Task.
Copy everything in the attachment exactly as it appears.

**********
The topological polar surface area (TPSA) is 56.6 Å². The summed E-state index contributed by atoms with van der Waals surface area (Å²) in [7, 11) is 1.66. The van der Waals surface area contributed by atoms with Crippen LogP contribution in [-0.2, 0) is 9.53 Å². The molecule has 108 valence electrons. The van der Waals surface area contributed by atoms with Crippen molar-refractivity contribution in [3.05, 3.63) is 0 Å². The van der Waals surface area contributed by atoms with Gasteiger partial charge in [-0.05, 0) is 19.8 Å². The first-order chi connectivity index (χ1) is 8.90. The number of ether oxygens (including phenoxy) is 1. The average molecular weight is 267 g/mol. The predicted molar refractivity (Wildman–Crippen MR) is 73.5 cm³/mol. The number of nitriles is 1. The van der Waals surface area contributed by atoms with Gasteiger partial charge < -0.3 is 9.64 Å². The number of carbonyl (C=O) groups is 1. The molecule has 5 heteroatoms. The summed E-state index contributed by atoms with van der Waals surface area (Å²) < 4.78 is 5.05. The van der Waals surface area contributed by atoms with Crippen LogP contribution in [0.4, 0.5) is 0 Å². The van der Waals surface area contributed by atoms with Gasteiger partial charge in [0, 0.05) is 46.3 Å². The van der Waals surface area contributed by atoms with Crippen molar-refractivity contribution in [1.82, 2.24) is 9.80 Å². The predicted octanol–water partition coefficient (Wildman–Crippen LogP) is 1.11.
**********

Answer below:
The topological polar surface area (TPSA) is 56.6 Å². The summed E-state index contributed by atoms with van der Waals surface area (Å²) in [7, 11) is 1.66. The van der Waals surface area contributed by atoms with Crippen LogP contribution in [-0.2, 0) is 9.53 Å². The molecule has 108 valence electrons. The van der Waals surface area contributed by atoms with Crippen molar-refractivity contribution in [3.05, 3.63) is 0 Å². The van der Waals surface area contributed by atoms with Gasteiger partial charge in [-0.05, 0) is 19.8 Å². The first-order chi connectivity index (χ1) is 8.90. The number of ether oxygens (including phenoxy) is 1. The average molecular weight is 267 g/mol. The predicted molar refractivity (Wildman–Crippen MR) is 73.5 cm³/mol. The number of nitriles is 1. The van der Waals surface area contributed by atoms with Gasteiger partial charge < -0.3 is 9.64 Å². The number of carbonyl (C=O) groups is 1. The molecule has 5 heteroatoms. The summed E-state index contributed by atoms with van der Waals surface area (Å²) < 4.78 is 5.05. The van der Waals surface area contributed by atoms with Crippen LogP contribution in [0.4, 0.5) is 0 Å². The van der Waals surface area contributed by atoms with Gasteiger partial charge in [0, 0.05) is 46.3 Å². The van der Waals surface area contributed by atoms with Crippen molar-refractivity contribution in [1.82, 2.24) is 9.80 Å². The predicted octanol–water partition coefficient (Wildman–Crippen LogP) is 1.11.